Updated: Sep 19, 2019
There are those for whom a holiday is merely an exercise in chasing the sun. Sea, sun, sand, and Sangria are all that are needed to bring about bliss. 1 Mills and Boon pot-boiler, 2 sarongs, and a couple of dangerously handsome waiters and everything is right with the world. Then there are those for whom fun involves swaddling themselves in several layers of thermal clothing, and trotting about in snazzy neon coloured goggles, facemasks, and protective headgear. They then tether a very expensive lunch tray, or two sticks to their heavy-duty waterproof fur lined boots and fling themselves headfirst down a craggy mountain. This activity is known as skiing, and millions of people proven to be in their right minds voluntarily do it.
Skiing for most means Europe or North America, Aspen or Zermatt, but with temperatures averaging -40°C Mongolia is fast becoming a natural ski destination. Whether free-rider, snowboarder, or powder pup, Mongolia has something to offer. With much of the country covered in snow for 5 months out of every year, you’d imagine more winter sports enthusiasts would consider Mongolia the perfect spot for snowy shenanigans. The variety of off-piste terrain you can explore on ski’s in Mongolia is almost limitless, so why not have your next ski adventure in the thick of Mongolia’s frozen wilderness.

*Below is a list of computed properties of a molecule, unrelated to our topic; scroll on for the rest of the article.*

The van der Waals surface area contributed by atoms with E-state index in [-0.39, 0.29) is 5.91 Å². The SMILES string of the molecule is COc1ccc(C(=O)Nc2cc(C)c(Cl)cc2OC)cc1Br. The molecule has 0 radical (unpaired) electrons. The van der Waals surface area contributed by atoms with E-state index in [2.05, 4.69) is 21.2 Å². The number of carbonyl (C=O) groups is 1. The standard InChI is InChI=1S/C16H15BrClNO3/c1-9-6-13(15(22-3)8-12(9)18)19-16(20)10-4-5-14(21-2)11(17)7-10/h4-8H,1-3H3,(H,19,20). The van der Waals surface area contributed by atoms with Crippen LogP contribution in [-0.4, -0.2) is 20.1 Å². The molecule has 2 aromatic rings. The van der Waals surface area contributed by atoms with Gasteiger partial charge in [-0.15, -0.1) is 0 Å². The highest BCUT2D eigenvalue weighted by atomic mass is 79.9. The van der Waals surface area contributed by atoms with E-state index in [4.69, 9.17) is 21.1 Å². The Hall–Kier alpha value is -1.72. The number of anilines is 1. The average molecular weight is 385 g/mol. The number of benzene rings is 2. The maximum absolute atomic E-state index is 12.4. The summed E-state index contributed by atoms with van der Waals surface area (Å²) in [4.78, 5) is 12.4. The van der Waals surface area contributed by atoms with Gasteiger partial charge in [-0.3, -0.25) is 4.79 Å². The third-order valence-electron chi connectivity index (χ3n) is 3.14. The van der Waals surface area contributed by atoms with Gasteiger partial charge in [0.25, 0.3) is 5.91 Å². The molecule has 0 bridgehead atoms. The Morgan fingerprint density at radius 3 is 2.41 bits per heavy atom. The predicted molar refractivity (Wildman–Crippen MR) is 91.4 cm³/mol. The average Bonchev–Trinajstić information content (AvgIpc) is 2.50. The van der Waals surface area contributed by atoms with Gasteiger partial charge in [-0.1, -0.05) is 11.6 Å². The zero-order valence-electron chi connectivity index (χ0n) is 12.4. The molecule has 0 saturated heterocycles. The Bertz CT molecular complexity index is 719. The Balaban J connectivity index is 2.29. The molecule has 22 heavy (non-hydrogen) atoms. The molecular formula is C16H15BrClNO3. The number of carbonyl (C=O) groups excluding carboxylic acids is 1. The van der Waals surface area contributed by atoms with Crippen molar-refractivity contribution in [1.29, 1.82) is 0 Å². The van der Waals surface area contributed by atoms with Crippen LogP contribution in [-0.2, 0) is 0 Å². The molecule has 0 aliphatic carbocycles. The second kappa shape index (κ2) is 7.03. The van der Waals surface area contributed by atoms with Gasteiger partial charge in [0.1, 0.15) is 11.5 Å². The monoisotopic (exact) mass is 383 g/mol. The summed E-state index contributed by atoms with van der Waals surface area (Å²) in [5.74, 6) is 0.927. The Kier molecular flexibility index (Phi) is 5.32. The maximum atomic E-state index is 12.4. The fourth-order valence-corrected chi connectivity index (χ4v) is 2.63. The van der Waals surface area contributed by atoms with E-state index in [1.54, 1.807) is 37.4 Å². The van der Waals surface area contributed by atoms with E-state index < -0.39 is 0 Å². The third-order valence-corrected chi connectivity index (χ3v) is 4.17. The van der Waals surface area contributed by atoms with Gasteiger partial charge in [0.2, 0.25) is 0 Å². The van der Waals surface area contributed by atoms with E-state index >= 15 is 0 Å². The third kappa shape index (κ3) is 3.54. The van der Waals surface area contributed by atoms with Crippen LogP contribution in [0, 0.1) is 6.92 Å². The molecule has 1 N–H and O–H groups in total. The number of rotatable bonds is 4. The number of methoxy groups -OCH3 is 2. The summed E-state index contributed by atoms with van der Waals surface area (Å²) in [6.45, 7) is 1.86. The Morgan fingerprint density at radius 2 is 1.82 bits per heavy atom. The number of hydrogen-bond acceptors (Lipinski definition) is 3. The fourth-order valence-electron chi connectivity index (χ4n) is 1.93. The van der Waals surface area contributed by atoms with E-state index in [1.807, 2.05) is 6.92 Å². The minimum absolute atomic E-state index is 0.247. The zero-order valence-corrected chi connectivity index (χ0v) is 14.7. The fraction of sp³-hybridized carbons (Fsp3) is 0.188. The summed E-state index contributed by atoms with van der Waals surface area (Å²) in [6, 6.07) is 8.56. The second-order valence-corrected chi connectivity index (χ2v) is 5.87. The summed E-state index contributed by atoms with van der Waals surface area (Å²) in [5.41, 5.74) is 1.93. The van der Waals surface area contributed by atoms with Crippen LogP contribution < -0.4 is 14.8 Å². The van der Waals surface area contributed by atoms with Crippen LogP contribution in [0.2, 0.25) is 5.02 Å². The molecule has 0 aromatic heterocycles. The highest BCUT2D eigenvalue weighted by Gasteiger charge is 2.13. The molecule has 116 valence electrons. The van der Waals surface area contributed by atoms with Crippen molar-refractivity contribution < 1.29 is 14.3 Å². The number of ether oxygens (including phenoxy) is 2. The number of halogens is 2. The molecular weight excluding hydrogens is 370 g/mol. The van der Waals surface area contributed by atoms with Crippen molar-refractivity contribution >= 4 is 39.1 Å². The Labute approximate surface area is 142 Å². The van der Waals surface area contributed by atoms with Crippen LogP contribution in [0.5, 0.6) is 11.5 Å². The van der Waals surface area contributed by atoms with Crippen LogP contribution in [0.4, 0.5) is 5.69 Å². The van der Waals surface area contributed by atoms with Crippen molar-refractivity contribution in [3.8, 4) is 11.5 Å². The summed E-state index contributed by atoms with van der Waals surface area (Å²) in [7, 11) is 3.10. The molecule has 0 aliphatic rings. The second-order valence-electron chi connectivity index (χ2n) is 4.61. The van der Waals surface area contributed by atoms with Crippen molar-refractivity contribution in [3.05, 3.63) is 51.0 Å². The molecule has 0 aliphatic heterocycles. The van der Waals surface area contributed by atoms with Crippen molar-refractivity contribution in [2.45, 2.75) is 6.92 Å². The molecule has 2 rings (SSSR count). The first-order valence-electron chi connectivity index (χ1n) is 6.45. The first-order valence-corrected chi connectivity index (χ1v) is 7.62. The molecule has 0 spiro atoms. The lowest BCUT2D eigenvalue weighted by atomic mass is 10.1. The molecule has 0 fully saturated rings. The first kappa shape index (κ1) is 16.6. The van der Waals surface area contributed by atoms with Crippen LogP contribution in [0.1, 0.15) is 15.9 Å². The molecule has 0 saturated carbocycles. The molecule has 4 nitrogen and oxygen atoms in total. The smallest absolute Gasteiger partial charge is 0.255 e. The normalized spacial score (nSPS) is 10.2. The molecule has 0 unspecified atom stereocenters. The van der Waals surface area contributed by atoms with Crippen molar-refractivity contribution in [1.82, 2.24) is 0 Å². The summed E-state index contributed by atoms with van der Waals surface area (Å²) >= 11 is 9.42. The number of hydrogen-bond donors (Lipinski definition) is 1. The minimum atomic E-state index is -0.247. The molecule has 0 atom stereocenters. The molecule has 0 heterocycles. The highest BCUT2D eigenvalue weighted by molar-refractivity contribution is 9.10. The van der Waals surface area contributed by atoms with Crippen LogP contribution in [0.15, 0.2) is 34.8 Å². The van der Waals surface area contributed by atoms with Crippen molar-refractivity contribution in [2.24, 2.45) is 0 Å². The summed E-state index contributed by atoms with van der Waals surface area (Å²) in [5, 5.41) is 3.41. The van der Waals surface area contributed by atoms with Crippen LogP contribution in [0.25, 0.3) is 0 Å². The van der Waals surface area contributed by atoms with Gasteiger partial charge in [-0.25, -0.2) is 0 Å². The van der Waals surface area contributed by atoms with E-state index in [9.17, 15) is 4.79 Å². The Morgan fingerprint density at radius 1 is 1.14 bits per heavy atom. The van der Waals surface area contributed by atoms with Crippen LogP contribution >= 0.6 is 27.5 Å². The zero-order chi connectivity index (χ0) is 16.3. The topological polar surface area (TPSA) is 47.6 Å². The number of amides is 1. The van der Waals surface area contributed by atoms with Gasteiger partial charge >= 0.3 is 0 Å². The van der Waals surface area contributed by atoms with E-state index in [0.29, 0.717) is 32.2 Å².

Sky Resort, which sits just outside the capital of Ulaanbaatar on Bogd Khan Uul Mountain is Mongolia’s first foray into downhill skiing, opening in 2009. It may not have the longest runs, but it does offer some nice skiing at very reasonable prices. There are 3 runs, 1 green and 2 blue, perfect for beginners, the resort also has a sledding slope. Some may sniff at the fact the resort uses man made snow, but the views of the city while skiing at night are nothing to turn your nose up at. There’s a ski school for the kiddies, cross country, and mountain skiing, and when you’ve tired yourself out you can treat yourself to a 5-star meal at the resorts Club House restaurant.
Mongolia’s landscapes are achingly beautiful, and if you wish to hear the swish of your ski’s only, going off-piste in Mongolia is just how to do it. The Altai mountains offer pure powder backcountry skiing, here you can experience peaks spanning Mongolia, China, and Russia. Imagine, no marked trails, just you and the great white wildness of the Altai mountains. It should be noted the Altai mountains requires a certain amount of expertise. Skiing in this region is as challenging as it is rewarding, and it is no place for beginners. The weather can turn in a blink, meaning your serene winter wonderland can quickly become a blustery and hostile environment. If you choose to ski the Altai, you will need guides as the peaks are remote and unpatrolled. Specialist backcountry equipment, and finely tuned survival skills are also needed. With that said, if you like your exhilaration with a healthy amount of fear, and you want to feel like your skiing into an endless horizon, the snow-capped mountains and plains of Mongolia are for you.
For more information on conservation projects in Mongolia and Bhutan, or to book one of our Skiing, Birding, Trekking, Botany or Wildlife Tours, please contact 020 3877 0670.